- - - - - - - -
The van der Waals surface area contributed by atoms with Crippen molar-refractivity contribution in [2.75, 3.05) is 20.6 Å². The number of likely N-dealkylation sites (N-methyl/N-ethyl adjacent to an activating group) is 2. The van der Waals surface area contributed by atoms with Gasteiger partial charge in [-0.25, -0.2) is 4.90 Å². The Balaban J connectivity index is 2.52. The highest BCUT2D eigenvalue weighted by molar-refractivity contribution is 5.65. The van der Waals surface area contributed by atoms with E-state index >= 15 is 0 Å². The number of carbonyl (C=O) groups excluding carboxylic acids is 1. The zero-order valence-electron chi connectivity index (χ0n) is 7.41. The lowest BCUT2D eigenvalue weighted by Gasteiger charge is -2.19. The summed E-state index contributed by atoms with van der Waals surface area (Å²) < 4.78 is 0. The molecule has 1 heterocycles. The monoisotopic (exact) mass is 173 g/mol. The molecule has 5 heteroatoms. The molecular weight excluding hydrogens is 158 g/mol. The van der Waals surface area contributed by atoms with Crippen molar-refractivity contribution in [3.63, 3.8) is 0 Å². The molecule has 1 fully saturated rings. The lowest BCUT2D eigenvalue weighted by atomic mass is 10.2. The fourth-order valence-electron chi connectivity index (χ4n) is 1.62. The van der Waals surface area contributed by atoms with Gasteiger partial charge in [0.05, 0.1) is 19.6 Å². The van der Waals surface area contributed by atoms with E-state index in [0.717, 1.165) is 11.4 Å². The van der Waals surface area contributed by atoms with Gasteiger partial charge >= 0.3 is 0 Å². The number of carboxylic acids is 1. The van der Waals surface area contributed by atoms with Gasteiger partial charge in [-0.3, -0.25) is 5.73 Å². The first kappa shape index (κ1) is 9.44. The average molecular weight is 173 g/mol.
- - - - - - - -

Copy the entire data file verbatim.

The van der Waals surface area contributed by atoms with Crippen molar-refractivity contribution in [2.75, 3.05) is 20.6 Å². The number of likely N-dealkylation sites (N-methyl/N-ethyl adjacent to an activating group) is 2. The van der Waals surface area contributed by atoms with Gasteiger partial charge in [-0.25, -0.2) is 4.90 Å². The Balaban J connectivity index is 2.52. The highest BCUT2D eigenvalue weighted by molar-refractivity contribution is 5.65. The van der Waals surface area contributed by atoms with E-state index >= 15 is 0 Å². The number of carbonyl (C=O) groups excluding carboxylic acids is 1. The zero-order valence-electron chi connectivity index (χ0n) is 7.41. The lowest BCUT2D eigenvalue weighted by Gasteiger charge is -2.19. The summed E-state index contributed by atoms with van der Waals surface area (Å²) < 4.78 is 0. The molecule has 1 heterocycles. The monoisotopic (exact) mass is 173 g/mol. The molecule has 5 heteroatoms. The molecular weight excluding hydrogens is 158 g/mol. The van der Waals surface area contributed by atoms with Crippen molar-refractivity contribution in [3.63, 3.8) is 0 Å². The molecule has 1 fully saturated rings. The lowest BCUT2D eigenvalue weighted by atomic mass is 10.2. The fourth-order valence-electron chi connectivity index (χ4n) is 1.62. The van der Waals surface area contributed by atoms with Gasteiger partial charge in [0.05, 0.1) is 19.6 Å². The van der Waals surface area contributed by atoms with E-state index in [0.717, 1.165) is 11.4 Å². The van der Waals surface area contributed by atoms with Gasteiger partial charge >= 0.3 is 0 Å². The number of carboxylic acids is 1. The van der Waals surface area contributed by atoms with Gasteiger partial charge in [-0.3, -0.25) is 5.73 Å². The first kappa shape index (κ1) is 9.44. The average molecular weight is 173 g/mol.